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XI


"A WET SHEET AND A FLOWING SEA"

IN my youthful days I often wondered at the regularity with which elderly people would go out to drive day after day, sitting in the same seat in the same carriage, behind the same horses, driven by the same coachman along the same roads. It seemed to me a lamentable waste of time. And now I have more or less (less as the years advance) the same feeling toward those couples whose chief relaxation is a spin along the state roads of their district in a well-appointed limousine, for I belong to that class of motorists who use their cars purely for convenience and prefer the fresh-air variety.

Yet, when it comes to sailing, for some reason which I am at a loss to explain, my views are diametrically opposite. I am content to clamber into my knockabout and to perform the routine labor of pumping "her" out, unfurling and hoisting the sail, and casting off, then to cruise lazily about our harbor, sailing over the same course day in and day out with little variation, and to do this either alone or with a kindred spirit as the case may be.

To many these cases may seem parallel, but to me they are widely variant. There is a formality to a drive or a motor ride which starts with the costume worn and ends with the character of conversation.

On a boat -- and I am speaking entirely of small boats -- the costume is of a heterogeneous variety and the conversation of the freest. In fact, there is something so thoroughly unconventional about life on the water that even the stiffest of Brahminian Bostonians may occasionally be heard to indulge in slang and to assume a rakish attitude, perched upon deck.

But such criticism, or rather comparison, is highly superficial. There is more to it than external appearance; for sailing brings out the best in human nature, encourages philosophy, develops independence of thought and act, and largely so because those who sail shed their coating of reserve and allow their natural feelings fair play. There is no quicker way to know and size up one's friends than to go on a cruise for a few days. There is no better way of enjoying and extending one's friendships with both sexes than spending a few afternoons sailing together, skirting along the shore with a fair breeze, nor is there any quicker way of learning the weaknesses of certain individuals than by observing their conduct under perhaps less peaceful conditions at sea. For the best of skippers cannot predict weather conditions, and there are times when wind and storm will come upon one with surprising quickness.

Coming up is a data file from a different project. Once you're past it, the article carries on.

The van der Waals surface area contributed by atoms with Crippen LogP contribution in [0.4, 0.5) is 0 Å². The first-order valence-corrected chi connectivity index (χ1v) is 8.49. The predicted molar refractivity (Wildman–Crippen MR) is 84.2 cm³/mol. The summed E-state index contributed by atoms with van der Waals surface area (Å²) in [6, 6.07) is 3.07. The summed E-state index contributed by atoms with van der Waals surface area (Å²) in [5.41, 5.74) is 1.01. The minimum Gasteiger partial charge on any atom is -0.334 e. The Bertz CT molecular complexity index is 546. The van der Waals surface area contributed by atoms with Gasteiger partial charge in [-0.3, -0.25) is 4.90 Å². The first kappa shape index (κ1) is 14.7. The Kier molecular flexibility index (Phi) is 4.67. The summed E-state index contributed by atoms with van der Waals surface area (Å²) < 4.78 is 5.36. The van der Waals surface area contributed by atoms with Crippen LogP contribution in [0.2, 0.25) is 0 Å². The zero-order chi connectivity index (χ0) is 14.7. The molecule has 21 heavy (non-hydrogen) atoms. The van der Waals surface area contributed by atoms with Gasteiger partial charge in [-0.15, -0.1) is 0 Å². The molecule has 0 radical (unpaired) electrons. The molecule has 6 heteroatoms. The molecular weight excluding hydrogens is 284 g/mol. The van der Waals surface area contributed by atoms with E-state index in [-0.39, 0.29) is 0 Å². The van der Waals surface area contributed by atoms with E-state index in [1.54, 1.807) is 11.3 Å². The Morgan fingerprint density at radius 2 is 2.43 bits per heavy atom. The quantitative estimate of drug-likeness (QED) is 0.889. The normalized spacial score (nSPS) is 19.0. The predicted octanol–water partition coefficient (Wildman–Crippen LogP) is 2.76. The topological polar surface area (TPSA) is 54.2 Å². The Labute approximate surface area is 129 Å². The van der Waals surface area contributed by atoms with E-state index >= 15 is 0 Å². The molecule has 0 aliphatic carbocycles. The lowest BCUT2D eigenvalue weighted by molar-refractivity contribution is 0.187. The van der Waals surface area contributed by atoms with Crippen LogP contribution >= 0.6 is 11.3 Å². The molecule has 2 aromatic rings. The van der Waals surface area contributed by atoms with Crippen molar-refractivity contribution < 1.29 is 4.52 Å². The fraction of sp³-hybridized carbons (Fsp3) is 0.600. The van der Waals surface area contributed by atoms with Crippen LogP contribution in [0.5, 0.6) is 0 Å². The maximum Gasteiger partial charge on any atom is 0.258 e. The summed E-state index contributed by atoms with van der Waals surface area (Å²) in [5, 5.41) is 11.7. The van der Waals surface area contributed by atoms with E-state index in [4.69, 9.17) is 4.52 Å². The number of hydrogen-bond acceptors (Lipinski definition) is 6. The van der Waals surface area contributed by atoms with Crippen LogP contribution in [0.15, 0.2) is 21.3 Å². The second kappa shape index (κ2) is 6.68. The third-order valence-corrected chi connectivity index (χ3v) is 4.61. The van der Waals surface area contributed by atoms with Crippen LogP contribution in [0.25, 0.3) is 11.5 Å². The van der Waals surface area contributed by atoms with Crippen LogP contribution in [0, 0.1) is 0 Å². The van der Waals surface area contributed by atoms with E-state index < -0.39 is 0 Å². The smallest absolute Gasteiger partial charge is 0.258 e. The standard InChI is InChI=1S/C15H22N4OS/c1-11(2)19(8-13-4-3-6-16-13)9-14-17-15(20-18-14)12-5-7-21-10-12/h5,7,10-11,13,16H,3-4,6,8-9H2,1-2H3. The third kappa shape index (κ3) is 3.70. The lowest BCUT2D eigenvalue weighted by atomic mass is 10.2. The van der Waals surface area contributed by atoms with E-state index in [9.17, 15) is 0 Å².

Here in New England, the sailing fraternity may be divided into those who prefer the Maine coast and those who cling to the Cape and Buzzard's Bay. As one of the latter class, I always claim our supremacy by stating two points which I believe to be true: first, that we have more wind, and second, that we have less fog. To me this is convincing. The southwest wind which cools the Cape, blows nearly every day in summer and with a strength that often requires reefing. Rarely between ten in the morning and five at night will the mariner find himself becalmed in Buzzard's Bay. In fact, the stranger is generally amazed to see girls and young boys sailing without the presence of an older person, in what looks to him a three-reef breeze.

They have been brought up to it and realize that vigilance must always be exercised on the water, and they know the qualities of their boat and the power of the wind. I know of no better training for youngsters who are proficient in swimming than to learn to sail and race their own little boats. The development of a power of observation, accurate judgment, prompt action, and steady nerve comes more quickly with the handling of a boat than in any other way for those who lead our kind of life.

Sailing is confined to boats, but boats are not by any means confined to sailing, for latterly there are almost as many motor-boats to be found chugging along the shores of the Cape as there are sailboats, although I personally always pity the groups in the stern of one of these modern affairs which makes its noisy passage leaving an odorous wake of oil and smoke. But doubtless I am extreme in my views and old-fashioned in my taste.

Give me a knockabout -- a fifteen-footer for real comfort for a daily sail, a stiff member of the twenty-one-foot class for cruising along shore. Give me a comfortable catboat, broad of beam, for a family boat or for a day's fishing, or let me idle about in one of our little twelve-foot Herreshoff class with my small son. In any one of them I shall find the same sense of freedom, the same sort of pleasure, and the same love for the salt sea, and from each I shall look at the windy, sandy shores of the Cape with the same loyal affection.



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